I'm no fan of John Hughes movies, never really was, but I can also understand the fairy tale endings and romantic appeal in a big way. And Davidia Jones just thinks she deserves her Molly Ringwald ending. 16 Candles is her favorite movie, and her movies are essential for her. She quickly finds her Jake Ryan in James, a new boy at school who is as sweet as he is beautiful.
This book had far more layers than that (this review won't even scratch the surface), though, from concepts of beauty in an all-black town , self-loathing, abuse, and class divides, finally to choosing your own family and making your own way against all odds. It even features easy-to-fall-into relationships that are, at their core, complacent, and how to heal and move on with someone you care deeply about. (This is one book where centralizing the story on Davie, as she's later known, and her relationships wasn't distracting--it was just her book) The beginning of this book is not gentle, much in the same way her idol's life is at the beginning of 16 candles, Davidia's is in shambles. Far worse off than Sam, though, Davidia chooses not to speak due to prior trauma with her abusive mother. James is extraordinarily warm and kind but Davie's life are quickly set about a different path through necessity, heartbreak, and desperation.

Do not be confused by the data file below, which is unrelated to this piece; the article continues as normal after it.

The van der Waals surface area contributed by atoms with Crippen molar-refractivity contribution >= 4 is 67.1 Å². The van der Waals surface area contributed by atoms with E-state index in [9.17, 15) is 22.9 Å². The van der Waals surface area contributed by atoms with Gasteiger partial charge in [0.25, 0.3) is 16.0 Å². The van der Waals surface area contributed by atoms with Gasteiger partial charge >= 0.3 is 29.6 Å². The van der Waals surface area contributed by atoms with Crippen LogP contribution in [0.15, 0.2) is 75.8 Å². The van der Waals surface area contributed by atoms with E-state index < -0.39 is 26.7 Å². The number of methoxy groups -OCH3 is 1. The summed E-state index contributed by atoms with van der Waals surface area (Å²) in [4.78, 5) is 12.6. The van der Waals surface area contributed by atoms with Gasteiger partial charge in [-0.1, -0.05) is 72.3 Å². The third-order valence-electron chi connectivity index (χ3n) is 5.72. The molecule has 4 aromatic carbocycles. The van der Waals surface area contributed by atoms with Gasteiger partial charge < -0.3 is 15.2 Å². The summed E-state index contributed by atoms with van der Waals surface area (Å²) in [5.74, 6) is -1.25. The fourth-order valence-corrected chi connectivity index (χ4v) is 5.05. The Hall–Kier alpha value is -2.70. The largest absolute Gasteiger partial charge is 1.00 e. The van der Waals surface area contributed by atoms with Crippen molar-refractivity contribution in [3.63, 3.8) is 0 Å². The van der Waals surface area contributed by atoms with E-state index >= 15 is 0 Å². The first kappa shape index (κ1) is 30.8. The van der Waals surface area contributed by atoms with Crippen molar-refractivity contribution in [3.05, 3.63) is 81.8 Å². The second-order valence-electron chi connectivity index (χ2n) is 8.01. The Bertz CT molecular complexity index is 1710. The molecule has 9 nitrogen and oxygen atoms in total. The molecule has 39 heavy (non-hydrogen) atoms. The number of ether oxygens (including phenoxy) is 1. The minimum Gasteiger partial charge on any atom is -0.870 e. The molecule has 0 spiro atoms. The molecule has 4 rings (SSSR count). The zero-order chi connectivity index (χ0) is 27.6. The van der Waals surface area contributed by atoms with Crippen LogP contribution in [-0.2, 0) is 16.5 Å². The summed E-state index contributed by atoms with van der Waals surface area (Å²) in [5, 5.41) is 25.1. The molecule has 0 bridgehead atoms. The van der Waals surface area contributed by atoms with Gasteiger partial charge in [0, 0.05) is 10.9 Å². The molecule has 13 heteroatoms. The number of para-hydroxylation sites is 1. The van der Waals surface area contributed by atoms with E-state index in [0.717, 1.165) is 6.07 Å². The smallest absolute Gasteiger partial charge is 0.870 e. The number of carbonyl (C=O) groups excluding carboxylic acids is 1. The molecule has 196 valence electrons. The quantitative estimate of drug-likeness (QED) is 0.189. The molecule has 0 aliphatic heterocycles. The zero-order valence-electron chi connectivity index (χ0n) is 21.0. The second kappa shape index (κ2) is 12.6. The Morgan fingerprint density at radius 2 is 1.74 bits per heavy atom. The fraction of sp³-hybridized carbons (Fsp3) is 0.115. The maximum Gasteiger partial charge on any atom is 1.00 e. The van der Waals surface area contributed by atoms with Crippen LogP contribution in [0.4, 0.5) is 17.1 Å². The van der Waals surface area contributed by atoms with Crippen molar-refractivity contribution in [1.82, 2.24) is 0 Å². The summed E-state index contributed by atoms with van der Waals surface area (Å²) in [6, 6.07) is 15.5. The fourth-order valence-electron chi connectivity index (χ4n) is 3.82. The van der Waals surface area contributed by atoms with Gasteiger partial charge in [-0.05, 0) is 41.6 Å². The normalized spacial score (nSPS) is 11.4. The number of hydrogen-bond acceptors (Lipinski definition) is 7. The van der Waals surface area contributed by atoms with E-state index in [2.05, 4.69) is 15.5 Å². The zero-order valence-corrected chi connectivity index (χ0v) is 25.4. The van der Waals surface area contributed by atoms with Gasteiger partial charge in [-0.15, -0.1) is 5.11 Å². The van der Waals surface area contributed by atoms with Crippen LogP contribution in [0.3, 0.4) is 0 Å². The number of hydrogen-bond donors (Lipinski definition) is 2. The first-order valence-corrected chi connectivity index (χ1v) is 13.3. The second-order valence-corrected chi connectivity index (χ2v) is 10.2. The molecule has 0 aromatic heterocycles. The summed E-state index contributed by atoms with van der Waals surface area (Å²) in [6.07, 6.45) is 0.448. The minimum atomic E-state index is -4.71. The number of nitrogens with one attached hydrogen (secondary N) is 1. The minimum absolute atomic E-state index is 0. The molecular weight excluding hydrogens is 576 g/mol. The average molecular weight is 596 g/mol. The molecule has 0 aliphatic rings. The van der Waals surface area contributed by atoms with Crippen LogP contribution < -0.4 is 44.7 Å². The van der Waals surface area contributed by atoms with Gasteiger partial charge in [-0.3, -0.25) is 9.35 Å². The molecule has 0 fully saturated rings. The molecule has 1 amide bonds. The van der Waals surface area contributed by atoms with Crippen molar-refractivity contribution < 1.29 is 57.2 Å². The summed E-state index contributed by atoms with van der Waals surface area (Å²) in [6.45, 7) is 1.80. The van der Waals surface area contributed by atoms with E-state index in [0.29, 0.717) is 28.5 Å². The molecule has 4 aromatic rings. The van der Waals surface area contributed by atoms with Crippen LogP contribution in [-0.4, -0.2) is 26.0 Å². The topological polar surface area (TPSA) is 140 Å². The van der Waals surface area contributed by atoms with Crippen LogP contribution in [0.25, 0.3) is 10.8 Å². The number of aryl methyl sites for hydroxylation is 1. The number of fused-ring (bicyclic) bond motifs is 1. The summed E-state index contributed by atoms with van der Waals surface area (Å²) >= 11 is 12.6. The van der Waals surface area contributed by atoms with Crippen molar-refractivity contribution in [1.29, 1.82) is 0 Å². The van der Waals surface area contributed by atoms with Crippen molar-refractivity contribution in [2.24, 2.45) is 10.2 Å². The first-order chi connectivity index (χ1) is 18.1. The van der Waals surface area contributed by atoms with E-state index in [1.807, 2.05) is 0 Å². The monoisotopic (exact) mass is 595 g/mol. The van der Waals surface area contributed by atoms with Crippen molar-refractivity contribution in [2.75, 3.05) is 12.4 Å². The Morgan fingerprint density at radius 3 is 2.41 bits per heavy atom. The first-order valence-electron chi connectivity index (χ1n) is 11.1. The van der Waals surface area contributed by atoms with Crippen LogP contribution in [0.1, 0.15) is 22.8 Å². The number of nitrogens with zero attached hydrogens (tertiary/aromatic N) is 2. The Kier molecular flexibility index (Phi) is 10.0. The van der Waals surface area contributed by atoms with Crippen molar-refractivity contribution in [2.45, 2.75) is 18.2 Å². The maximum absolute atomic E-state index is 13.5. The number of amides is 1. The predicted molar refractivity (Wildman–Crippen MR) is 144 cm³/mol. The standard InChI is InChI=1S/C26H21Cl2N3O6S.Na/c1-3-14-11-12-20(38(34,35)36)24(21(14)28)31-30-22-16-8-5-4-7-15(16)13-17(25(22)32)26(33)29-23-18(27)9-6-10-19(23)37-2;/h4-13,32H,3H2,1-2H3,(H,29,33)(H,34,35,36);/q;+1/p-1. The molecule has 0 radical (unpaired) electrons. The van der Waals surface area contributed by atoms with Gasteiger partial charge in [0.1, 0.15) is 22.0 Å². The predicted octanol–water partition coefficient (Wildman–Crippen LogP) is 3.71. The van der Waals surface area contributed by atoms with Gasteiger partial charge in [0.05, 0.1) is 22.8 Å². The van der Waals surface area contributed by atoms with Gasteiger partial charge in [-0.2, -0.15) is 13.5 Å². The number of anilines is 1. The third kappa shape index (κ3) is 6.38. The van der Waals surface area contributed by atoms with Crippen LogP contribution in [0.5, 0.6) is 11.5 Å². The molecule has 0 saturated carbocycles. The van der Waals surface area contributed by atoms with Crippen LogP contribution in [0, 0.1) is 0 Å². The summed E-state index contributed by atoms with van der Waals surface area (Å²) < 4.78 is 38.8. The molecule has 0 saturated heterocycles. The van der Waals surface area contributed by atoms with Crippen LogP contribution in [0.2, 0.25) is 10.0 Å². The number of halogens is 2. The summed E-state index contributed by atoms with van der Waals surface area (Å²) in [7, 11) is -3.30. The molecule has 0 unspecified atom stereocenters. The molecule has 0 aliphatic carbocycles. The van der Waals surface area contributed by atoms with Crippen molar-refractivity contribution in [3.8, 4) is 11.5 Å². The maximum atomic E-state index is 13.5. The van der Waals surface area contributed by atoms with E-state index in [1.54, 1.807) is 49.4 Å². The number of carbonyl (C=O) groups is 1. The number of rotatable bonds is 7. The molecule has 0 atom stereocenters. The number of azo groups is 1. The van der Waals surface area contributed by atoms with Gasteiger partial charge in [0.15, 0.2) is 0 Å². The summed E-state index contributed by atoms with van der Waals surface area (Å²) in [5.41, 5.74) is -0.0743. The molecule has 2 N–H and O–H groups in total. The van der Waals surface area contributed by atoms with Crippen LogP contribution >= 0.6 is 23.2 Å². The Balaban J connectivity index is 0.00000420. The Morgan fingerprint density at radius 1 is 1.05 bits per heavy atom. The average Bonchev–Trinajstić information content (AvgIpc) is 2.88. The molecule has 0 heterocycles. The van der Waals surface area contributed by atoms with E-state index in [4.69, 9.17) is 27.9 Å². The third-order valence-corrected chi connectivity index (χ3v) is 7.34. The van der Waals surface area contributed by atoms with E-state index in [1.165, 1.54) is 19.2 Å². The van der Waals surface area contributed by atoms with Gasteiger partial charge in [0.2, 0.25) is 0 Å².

But we don't see all of the 16 years between 15-31 as clearly--and warning here--Davie edits for us too. We learn that Davie has made some terrible, awful, hurtful choices herself. I wondered if I would ever come around on her again.
I need to mention though, because I see others reviews say this isn't romance, I believe it is at its core. James eventual pursuit of Davie is clearly entitled, won't take no for an answer (see where he reminds me of Hardy Cates), but in a much less threatening way. However, this bit is a pretty big hang up for me--it was a little too persistent for me to love their courtship at the beginning. The meat of that romance is where this wonderfully grounded novel shine, along with its humor and sneaky social observations. I also have to say another highlight is the end, where we begin to see Davie as a protagonist making her own way and dealing with her choices-maybe in a miraculous way, but I love good endings.
There's an awful lot of growth. James isn't as fully fleshed as he is 'perfect' but the surrounding secondary characters with all their flaws, love, mistakes, loyalty, along with Davie's absolutely stunning journey more than make up for it.
I do warn, if it's not clear, this book isn't always easy to stomach. It didn't have me weeping, but it is certainly not fluff. It is a novel that is centrally about redemption, surviving,thriving in hostile environments through loyalty, luck, and love-and yep that romance too.